My name is Chris Griffin, and I have been running my private solo general dental practice since 1999. After a fire destroyed my practice, I was compelled to change several practice systems, leading me to advocate for the transformative power of practice automations, particularly 3D printing, in revolutionizing dental workflows. Teaching fellow dentists how they can leverage 3D printing to deliver exceptional clinical outcomes while significantly reducing overhead costs has become my true passion and driving force. Additionally, I take immense pride in my charitable work through organizations like Mission of Mercy and Dentistry with a Heart.
The decision to incorporate 3D printing in denture production stemmed from two significant factors. Firstly, we observed a decline in the quality of work provided by our dental lab since the onset of the pandemic. Alongside this decline, there were price increases, missed deadlines, and growing lag time between submitting a case to the lab and receiving the next step. Witnessing patients with insurance coverage for extractions through state or federal insurance unable to afford dentures and restore their smiles was disheartening. Even with modestly priced denture lab services, many patients could not cover the associated costs.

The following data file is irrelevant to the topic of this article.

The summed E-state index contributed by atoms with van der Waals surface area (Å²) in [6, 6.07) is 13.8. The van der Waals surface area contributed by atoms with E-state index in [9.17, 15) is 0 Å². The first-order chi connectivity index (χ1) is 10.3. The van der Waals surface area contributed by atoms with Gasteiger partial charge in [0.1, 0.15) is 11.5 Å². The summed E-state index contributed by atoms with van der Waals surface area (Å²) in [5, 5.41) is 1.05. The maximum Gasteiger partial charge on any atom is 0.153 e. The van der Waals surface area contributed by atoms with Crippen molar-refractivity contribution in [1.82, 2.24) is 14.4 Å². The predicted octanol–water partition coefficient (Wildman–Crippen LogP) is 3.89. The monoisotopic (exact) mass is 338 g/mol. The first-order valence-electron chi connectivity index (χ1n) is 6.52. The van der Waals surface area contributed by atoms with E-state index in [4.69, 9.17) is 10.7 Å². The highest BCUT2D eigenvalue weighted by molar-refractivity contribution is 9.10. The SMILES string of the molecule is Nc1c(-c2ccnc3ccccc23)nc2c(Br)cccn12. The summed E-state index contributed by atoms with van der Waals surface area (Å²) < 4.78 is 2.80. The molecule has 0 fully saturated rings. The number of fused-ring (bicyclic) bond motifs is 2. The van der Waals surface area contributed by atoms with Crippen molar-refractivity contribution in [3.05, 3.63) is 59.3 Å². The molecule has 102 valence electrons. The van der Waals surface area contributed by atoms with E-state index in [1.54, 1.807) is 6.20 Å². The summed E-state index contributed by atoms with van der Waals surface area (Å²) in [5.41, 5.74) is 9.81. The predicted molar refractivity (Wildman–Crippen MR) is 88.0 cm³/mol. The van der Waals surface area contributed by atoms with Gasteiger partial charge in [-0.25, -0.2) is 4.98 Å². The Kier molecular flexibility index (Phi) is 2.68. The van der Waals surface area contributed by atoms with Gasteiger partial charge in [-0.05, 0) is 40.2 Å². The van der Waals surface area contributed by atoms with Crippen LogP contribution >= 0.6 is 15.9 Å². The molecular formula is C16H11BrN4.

Ultimately, my primary motivation for embracing 3D printing in denture production was to gain greater control over all aspects of the denture lab process and overcome the excuses that hindered progress. My initial venture into 3D printed dentures dates back to 2014 when I was already disillusioned with the quality of my denture lab. Despite the lack of FDA-approved denture materials at that time, we found a way to expedite the process of duplicating existing dentures. For instance, if a patient presented with a broken denture and required a replacement quickly, we would glue their broken denture together, scan it using our Planmeca CBCT, convert the resulting DICOM file into a .stl file compatible with our 3D printer software, and create an exact duplicate using tray resin through a four-hour printing job. We usually printed these overnight due to the time involved. The following day, we used the duplicate denture as a custom impression tray to take a VPS wash impression inside it. Combined with a bite, we sent this to the denture lab, bypassing one step in the denture process.